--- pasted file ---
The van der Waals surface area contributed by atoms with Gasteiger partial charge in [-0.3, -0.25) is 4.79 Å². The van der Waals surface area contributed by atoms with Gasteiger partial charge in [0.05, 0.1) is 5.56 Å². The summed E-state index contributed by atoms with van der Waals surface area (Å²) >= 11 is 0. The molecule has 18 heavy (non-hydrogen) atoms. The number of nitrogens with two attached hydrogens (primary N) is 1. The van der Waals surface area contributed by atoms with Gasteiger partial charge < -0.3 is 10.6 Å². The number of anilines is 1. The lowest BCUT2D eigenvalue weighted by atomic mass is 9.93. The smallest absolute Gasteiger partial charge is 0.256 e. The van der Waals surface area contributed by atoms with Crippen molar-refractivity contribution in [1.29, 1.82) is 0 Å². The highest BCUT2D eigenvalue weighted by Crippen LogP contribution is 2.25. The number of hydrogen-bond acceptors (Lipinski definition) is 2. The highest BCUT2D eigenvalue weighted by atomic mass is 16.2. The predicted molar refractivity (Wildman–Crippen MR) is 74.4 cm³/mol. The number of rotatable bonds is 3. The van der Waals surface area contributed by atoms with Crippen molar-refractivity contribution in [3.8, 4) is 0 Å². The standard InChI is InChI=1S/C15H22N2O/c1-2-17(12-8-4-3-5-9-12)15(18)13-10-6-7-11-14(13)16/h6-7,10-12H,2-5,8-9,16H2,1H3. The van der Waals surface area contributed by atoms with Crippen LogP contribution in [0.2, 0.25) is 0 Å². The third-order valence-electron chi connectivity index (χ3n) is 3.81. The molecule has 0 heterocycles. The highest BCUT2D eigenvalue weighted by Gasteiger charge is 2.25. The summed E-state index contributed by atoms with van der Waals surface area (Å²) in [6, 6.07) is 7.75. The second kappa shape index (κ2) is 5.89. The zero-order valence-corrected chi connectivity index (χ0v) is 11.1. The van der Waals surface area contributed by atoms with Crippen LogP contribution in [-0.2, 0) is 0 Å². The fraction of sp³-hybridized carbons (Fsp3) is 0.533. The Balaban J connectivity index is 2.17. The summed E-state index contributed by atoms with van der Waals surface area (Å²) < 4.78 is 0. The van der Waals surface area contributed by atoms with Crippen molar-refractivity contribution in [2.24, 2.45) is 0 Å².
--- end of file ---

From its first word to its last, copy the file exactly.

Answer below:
The van der Waals surface area contributed by atoms with Gasteiger partial charge in [-0.3, -0.25) is 4.79 Å². The van der Waals surface area contributed by atoms with Gasteiger partial charge in [0.05, 0.1) is 5.56 Å². The summed E-state index contributed by atoms with van der Waals surface area (Å²) >= 11 is 0. The molecule has 18 heavy (non-hydrogen) atoms. The number of nitrogens with two attached hydrogens (primary N) is 1. The van der Waals surface area contributed by atoms with Gasteiger partial charge < -0.3 is 10.6 Å². The number of anilines is 1. The lowest BCUT2D eigenvalue weighted by atomic mass is 9.93. The smallest absolute Gasteiger partial charge is 0.256 e. The van der Waals surface area contributed by atoms with Crippen molar-refractivity contribution in [1.29, 1.82) is 0 Å². The highest BCUT2D eigenvalue weighted by Crippen LogP contribution is 2.25. The number of hydrogen-bond acceptors (Lipinski definition) is 2. The highest BCUT2D eigenvalue weighted by atomic mass is 16.2. The predicted molar refractivity (Wildman–Crippen MR) is 74.4 cm³/mol. The number of rotatable bonds is 3. The van der Waals surface area contributed by atoms with Crippen molar-refractivity contribution in [3.8, 4) is 0 Å². The standard InChI is InChI=1S/C15H22N2O/c1-2-17(12-8-4-3-5-9-12)15(18)13-10-6-7-11-14(13)16/h6-7,10-12H,2-5,8-9,16H2,1H3. The van der Waals surface area contributed by atoms with Crippen LogP contribution in [0.2, 0.25) is 0 Å². The third-order valence-electron chi connectivity index (χ3n) is 3.81. The molecule has 0 heterocycles. The highest BCUT2D eigenvalue weighted by Gasteiger charge is 2.25. The summed E-state index contributed by atoms with van der Waals surface area (Å²) in [6, 6.07) is 7.75. The second kappa shape index (κ2) is 5.89. The zero-order valence-corrected chi connectivity index (χ0v) is 11.1. The van der Waals surface area contributed by atoms with Crippen LogP contribution in [-0.2, 0) is 0 Å². The fraction of sp³-hybridized carbons (Fsp3) is 0.533. The Balaban J connectivity index is 2.17. The summed E-state index contributed by atoms with van der Waals surface area (Å²) < 4.78 is 0. The van der Waals surface area contributed by atoms with Crippen molar-refractivity contribution in [2.24, 2.45) is 0 Å².